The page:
The fact that the publishing industry refuses to take any responsibility for the abysmal state it is in does not bode well for its future.

    The minute the industry let bean counters determine what was worth publishing was the moment they signed their own death warrant. That they hypnotized themselves into believing there were “sure bets” instead of replenishing the cultural landscape with new and innovative work, the rise of the formulaic and the derivative has been upon us. Sooner or later, even the lowest common denominator reaches its threshold of boredom.

    Moreover, when a publisher consistently devalues the source of its content, sooner or later, authors will do what many people in the music business did; they will find ways to cut out the middlemen and make their own arrangements with the consumers of their cultural product.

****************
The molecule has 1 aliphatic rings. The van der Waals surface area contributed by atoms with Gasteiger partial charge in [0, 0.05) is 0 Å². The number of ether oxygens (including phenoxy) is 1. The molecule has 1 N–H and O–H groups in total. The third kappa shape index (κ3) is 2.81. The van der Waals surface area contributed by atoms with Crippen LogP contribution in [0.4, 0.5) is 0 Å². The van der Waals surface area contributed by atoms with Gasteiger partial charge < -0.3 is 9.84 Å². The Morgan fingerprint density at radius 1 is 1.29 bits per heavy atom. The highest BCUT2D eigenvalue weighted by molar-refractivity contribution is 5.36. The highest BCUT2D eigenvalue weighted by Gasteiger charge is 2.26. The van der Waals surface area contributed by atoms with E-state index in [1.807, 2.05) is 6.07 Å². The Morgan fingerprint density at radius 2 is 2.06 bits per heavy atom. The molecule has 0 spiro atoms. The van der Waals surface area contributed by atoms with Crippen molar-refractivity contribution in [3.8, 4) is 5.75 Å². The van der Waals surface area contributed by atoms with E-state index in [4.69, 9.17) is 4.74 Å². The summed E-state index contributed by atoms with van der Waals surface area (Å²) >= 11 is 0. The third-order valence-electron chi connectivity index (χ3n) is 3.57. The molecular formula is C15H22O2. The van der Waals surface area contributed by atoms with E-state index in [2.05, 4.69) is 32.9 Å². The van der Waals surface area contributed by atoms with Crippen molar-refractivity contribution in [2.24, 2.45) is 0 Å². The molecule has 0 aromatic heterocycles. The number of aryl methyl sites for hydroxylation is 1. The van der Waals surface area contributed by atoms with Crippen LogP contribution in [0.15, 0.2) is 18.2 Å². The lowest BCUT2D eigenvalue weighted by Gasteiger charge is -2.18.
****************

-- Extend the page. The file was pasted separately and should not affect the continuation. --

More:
You don’t think so? Take a look at what iTunes is doing to record companies. Since publishers already force writers to do the bulk of their own marketing, and since many of them have become cleverer and more internet-marketing savvy than the publishing houses, my guess is that the days of the big houses are over.

    You can’t consistently abuse the producer of content and expect them to keep coming back for more punishment. Sooner or later, they find a way past the thorn in their side.

    And who will employ you then?

    remittance girl

    July 14, 2009 at 1:03 pm